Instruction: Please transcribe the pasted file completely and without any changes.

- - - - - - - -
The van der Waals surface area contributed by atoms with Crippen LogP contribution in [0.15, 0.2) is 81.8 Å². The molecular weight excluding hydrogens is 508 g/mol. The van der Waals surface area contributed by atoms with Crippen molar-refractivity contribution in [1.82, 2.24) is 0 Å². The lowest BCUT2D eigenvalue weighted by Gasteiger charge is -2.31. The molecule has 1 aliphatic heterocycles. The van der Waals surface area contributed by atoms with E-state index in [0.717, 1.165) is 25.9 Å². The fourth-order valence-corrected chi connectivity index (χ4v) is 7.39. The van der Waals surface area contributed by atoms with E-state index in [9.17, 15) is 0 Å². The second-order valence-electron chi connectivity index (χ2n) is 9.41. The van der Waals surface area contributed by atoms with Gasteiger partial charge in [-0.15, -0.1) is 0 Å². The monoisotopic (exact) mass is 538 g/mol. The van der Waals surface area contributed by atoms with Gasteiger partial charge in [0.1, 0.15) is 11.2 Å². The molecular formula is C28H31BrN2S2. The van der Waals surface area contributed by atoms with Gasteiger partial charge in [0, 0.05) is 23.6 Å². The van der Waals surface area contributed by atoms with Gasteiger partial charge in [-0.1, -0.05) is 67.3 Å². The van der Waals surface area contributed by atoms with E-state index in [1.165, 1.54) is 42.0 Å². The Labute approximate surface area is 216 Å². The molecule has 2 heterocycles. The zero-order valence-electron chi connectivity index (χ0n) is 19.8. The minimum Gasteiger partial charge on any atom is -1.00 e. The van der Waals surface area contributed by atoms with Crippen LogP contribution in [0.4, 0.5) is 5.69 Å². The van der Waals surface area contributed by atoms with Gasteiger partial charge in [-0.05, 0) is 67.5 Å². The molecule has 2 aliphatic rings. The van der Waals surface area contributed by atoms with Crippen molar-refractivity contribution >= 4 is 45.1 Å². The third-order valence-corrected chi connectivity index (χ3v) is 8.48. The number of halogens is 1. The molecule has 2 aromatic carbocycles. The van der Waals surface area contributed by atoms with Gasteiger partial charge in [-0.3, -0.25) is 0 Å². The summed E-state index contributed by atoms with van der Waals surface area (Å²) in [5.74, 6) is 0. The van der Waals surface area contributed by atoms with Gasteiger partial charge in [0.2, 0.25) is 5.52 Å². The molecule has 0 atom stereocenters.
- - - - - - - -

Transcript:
The van der Waals surface area contributed by atoms with Crippen LogP contribution in [0.15, 0.2) is 81.8 Å². The molecular weight excluding hydrogens is 508 g/mol. The van der Waals surface area contributed by atoms with Crippen molar-refractivity contribution in [1.82, 2.24) is 0 Å². The lowest BCUT2D eigenvalue weighted by Gasteiger charge is -2.31. The molecule has 1 aliphatic heterocycles. The van der Waals surface area contributed by atoms with E-state index in [0.717, 1.165) is 25.9 Å². The fourth-order valence-corrected chi connectivity index (χ4v) is 7.39. The van der Waals surface area contributed by atoms with E-state index in [9.17, 15) is 0 Å². The second-order valence-electron chi connectivity index (χ2n) is 9.41. The van der Waals surface area contributed by atoms with Gasteiger partial charge in [-0.15, -0.1) is 0 Å². The monoisotopic (exact) mass is 538 g/mol. The van der Waals surface area contributed by atoms with Gasteiger partial charge in [0.1, 0.15) is 11.2 Å². The molecular formula is C28H31BrN2S2. The van der Waals surface area contributed by atoms with Gasteiger partial charge in [0, 0.05) is 23.6 Å². The van der Waals surface area contributed by atoms with Gasteiger partial charge in [-0.1, -0.05) is 67.3 Å². The van der Waals surface area contributed by atoms with E-state index in [1.165, 1.54) is 42.0 Å². The Labute approximate surface area is 216 Å². The molecule has 2 heterocycles. The zero-order valence-electron chi connectivity index (χ0n) is 19.8. The minimum Gasteiger partial charge on any atom is -1.00 e. The van der Waals surface area contributed by atoms with Crippen LogP contribution in [0.4, 0.5) is 5.69 Å². The van der Waals surface area contributed by atoms with Gasteiger partial charge in [-0.05, 0) is 67.5 Å². The molecule has 2 aliphatic rings. The van der Waals surface area contributed by atoms with Crippen molar-refractivity contribution >= 4 is 45.1 Å². The third-order valence-corrected chi connectivity index (χ3v) is 8.48. The number of halogens is 1. The molecule has 2 aromatic carbocycles. The van der Waals surface area contributed by atoms with Gasteiger partial charge in [-0.3, -0.25) is 0 Å². The summed E-state index contributed by atoms with van der Waals surface area (Å²) in [5.74, 6) is 0. The van der Waals surface area contributed by atoms with Gasteiger partial charge in [0.2, 0.25) is 5.52 Å². The molecule has 0 atom stereocenters.